Betty's other option would be to postpone retirement for at least five years. If she were to delay retirement by five years or more, then her current portfolio would be worth approximately $560,000 at the end of 15 years. This difference would almost certainly cover any possible loopholes in her budget and still leave room for final medical and funeral arrangements.
This example shows the conflict that often exists between a client's dreams and his or her financial reality. In this case, Betty's desire to buy a boat and travel around the Mediterranean is achievable, as long as she is willing to make one or two adjustments. If she is not willing to pursue either solution listed above, then her desires may go unfulfilled. As an alternate example, assume that Betty is in the same situation as before, except that she has no retirement savings whatsoever. If she were to demand that her financial planner allocate her portfolio so that she could live as she wished upon retirement, then her planner may do well to have her take her business elsewhere. (To learn more, see Manage Your Client's Expectations and Managing (Seriously) Dysfunctional Clients.)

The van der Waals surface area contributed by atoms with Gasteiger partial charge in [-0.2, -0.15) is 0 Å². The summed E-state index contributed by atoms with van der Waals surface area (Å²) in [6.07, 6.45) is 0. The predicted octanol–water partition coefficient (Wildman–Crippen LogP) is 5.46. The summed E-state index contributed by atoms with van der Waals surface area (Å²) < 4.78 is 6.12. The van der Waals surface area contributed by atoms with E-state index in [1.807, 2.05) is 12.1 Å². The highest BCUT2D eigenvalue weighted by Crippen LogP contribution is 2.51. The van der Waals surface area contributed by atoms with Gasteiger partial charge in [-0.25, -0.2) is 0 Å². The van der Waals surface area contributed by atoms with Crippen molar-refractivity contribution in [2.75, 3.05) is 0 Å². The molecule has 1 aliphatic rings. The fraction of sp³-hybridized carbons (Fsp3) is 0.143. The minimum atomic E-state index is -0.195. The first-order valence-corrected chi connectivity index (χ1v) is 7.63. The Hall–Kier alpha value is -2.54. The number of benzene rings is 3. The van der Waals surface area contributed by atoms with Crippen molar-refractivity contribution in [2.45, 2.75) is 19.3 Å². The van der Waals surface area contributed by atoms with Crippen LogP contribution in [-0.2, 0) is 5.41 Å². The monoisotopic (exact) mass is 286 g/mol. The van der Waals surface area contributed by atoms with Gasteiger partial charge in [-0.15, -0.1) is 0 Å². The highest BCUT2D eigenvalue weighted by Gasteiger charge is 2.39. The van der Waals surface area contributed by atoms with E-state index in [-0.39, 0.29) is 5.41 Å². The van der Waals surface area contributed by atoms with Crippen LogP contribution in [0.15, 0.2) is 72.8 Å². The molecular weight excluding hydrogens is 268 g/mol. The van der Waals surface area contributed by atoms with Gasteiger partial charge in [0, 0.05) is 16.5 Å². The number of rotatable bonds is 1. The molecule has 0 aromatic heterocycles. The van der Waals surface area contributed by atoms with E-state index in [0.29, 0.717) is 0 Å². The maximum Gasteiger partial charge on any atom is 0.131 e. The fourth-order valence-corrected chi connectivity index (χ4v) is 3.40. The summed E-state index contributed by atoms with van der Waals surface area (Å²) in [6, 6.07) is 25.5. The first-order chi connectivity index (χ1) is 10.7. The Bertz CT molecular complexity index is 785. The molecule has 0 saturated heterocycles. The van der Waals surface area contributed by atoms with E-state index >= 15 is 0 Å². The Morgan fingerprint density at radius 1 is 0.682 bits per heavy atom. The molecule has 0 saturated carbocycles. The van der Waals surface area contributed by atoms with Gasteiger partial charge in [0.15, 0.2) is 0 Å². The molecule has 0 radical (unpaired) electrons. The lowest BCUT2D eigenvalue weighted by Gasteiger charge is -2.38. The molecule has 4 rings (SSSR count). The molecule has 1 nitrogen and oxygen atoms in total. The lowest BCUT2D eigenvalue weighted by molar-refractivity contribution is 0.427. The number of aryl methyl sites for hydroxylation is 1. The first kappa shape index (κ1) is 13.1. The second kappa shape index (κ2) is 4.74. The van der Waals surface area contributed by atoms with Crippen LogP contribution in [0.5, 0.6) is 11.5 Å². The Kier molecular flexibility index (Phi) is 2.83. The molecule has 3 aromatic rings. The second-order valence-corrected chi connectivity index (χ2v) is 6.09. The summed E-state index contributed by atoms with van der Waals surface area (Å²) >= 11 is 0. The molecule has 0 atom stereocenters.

It is not your job as a planner to fulfill an impossible dream for an unreasonable client. Trying to do so could land you in arbitration at some point. But educating your client on the current state of their portfolio, and providing your client with the reality of their situation will go a long way. (For related reading see Personalizing Risk Tolerance and Determining Risk And The Risk Pyramid.)
Financial planners are in the business of turning their clients' dreams into financial reality. No two clients will have the same dreams or financial situation, that's why it's important to create a profile for your client and determine their individual risk tolerance. In fact, the ability to help your clients quantify their financial goals will be a crucial factor in determining your success as a financial planner.